5 Questions for Amy Stansbury
A Journalist Educates Her Local Public
When Amy Stansbury came to the Catskills for our 2012 summer practicum, she was a journalism student at Temple University. Today, Amy is working in her field as an environmental journalist at Austin EcoNetwork. An avid outdoorswoman living in Austin, Texas, Amy has dedicated her professional career to educating the public about climate change and connecting them to their local governments. She loves local politics, energy policy, and long runs along Austin’s Lady Bird Lake.
What work do you do and what lessons from Eco Practicum do you apply at your job?
I am an editor and writer for the Austin EcoNetwork, an environmental news and networking website in Austin, Texas. During my time at Eco Practicum, I had the opportunity to take a deep dive into the world of fracking in Pennsylvania. We visited active drilling sites, spoke with real people who have been impacted by the fracking boom, and heard from experts in the oil and gas industry. Just like Pennsylvania, Texas is also in the midst of a shale gas boom and my time spent investigating fracking at Eco Practicum has given be a solid base of knowledge so that I can continue reporting on natural gas in Texas.
What are the most fulfilling and most challenging parts of what you do?
By far, the most fulfilling aspect of my job is educating the public about solutions to climate change - arguably the biggest challenge of our time. But, as rewarding as that is, writing about climate change is a rough job, especially in Texas. I am constantly confronted by the fact that more people seem to want to read stories about celebrities and cats than climate change and local politics. The job can often be lonely and depressing. During these times of momentary hopelessness, I eat a little ice cream, remind myself how important the job is, and get back to work with an even tougher resolve.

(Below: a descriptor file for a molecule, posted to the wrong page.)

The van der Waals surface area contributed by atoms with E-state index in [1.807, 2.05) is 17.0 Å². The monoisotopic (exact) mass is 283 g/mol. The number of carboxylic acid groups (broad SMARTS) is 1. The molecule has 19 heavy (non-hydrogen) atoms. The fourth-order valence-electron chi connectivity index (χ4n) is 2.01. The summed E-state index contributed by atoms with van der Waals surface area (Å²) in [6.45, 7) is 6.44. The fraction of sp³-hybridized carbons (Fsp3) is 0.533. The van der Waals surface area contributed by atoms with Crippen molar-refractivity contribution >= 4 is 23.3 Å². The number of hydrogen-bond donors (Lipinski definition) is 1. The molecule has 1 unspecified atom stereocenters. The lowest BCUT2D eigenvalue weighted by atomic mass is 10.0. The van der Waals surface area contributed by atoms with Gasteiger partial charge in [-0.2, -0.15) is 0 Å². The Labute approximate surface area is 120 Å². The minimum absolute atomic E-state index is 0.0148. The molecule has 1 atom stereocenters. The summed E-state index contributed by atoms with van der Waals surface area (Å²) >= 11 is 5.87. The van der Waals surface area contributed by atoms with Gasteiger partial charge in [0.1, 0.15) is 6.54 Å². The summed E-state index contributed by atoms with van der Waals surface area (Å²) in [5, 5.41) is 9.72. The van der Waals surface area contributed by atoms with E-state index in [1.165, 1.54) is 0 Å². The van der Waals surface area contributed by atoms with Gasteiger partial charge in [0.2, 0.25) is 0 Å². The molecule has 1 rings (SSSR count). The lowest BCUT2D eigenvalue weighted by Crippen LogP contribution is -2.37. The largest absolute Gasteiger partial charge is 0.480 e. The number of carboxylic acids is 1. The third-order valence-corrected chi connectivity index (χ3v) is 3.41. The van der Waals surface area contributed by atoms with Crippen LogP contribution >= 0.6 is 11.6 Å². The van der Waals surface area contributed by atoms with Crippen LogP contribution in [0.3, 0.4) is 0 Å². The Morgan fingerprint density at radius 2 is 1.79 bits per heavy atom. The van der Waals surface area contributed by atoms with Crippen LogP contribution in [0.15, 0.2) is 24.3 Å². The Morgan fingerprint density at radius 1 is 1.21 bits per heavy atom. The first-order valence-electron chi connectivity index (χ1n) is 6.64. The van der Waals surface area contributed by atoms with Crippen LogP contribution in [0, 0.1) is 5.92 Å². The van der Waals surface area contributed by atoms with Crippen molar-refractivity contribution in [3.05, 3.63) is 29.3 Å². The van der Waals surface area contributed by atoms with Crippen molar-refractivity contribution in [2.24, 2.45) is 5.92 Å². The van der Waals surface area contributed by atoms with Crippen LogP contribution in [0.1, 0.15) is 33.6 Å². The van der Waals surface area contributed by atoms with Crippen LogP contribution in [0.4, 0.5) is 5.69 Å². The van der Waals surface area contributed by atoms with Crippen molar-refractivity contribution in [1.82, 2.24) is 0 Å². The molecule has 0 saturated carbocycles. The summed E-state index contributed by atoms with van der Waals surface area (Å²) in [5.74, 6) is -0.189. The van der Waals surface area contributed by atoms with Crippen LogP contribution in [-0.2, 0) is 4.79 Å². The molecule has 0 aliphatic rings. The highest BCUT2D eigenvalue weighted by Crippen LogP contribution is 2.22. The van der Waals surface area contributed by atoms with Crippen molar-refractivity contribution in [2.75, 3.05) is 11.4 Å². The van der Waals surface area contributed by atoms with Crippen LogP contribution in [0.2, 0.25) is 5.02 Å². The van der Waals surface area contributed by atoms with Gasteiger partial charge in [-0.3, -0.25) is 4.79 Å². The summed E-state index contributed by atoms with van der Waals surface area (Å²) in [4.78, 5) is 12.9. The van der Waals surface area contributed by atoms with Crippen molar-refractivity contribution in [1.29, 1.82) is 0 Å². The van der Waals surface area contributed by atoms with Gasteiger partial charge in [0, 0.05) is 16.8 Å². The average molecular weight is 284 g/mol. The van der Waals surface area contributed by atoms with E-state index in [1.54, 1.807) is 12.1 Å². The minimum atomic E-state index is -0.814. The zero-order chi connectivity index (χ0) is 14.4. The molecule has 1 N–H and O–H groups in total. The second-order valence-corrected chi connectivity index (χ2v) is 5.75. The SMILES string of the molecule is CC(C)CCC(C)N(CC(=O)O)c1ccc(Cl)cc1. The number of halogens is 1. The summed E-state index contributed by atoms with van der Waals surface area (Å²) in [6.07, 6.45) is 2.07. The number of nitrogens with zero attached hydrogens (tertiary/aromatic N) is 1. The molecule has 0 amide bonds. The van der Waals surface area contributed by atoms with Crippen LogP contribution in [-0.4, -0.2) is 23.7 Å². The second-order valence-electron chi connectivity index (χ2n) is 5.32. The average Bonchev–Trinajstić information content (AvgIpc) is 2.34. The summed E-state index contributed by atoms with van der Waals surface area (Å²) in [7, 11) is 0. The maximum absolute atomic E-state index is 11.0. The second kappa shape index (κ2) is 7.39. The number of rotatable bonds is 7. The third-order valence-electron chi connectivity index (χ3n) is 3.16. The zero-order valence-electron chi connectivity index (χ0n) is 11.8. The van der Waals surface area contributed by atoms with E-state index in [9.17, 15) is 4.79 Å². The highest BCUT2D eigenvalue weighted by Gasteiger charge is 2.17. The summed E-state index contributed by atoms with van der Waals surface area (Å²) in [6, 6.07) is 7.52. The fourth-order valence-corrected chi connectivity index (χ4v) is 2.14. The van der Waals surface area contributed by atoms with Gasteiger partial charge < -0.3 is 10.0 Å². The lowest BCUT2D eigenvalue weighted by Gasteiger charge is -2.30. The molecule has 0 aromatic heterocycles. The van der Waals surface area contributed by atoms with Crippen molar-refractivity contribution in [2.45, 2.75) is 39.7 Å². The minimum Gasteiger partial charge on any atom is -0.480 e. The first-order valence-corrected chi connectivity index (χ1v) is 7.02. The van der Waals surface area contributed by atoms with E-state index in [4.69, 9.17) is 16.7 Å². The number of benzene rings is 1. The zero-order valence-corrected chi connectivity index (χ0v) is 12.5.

Describe a moment or situation that helped you realize your passion?
I can’t say that there was any specific moment when my love of the environment suddenly struck me. However, whenever I go on a hike, visit a beautiful place, or even see a really cool photograph of nature, I am reminded how important it is to protect this place. I never feel more invigorated than when I am swimming in the ocean or climbing a mountain. Those are my favorite places to be and I want to make sure they will be here longer than I am.
What advice do you have for people looking for meaningful work?
Meaningful work comes in all shapes and sizes. You don’t have to work at a struggling nonprofit to do something important. You don’t have to follow the same path as Pete Seeger or Rachel Carson to be a successful environmentalist. Those people are remembered so fondly today because they did something different, something that had never been done before. So do your own thing, strike out on your own path, and as long as you wake up excited to work everyday, you’re doing the right thing.
What’s one thing you think everyone should know how to do?
Everyone should know how to think for themselves. As a journalist, people are always trying to tell me what to think. But at the end of the day it’s up to me to analyze the facts, look at the information, and write my own story.
Follow your gut.
We ask our network of alumni, experts, and educators to consider the state of the world and their role in it ... here's what they have to say.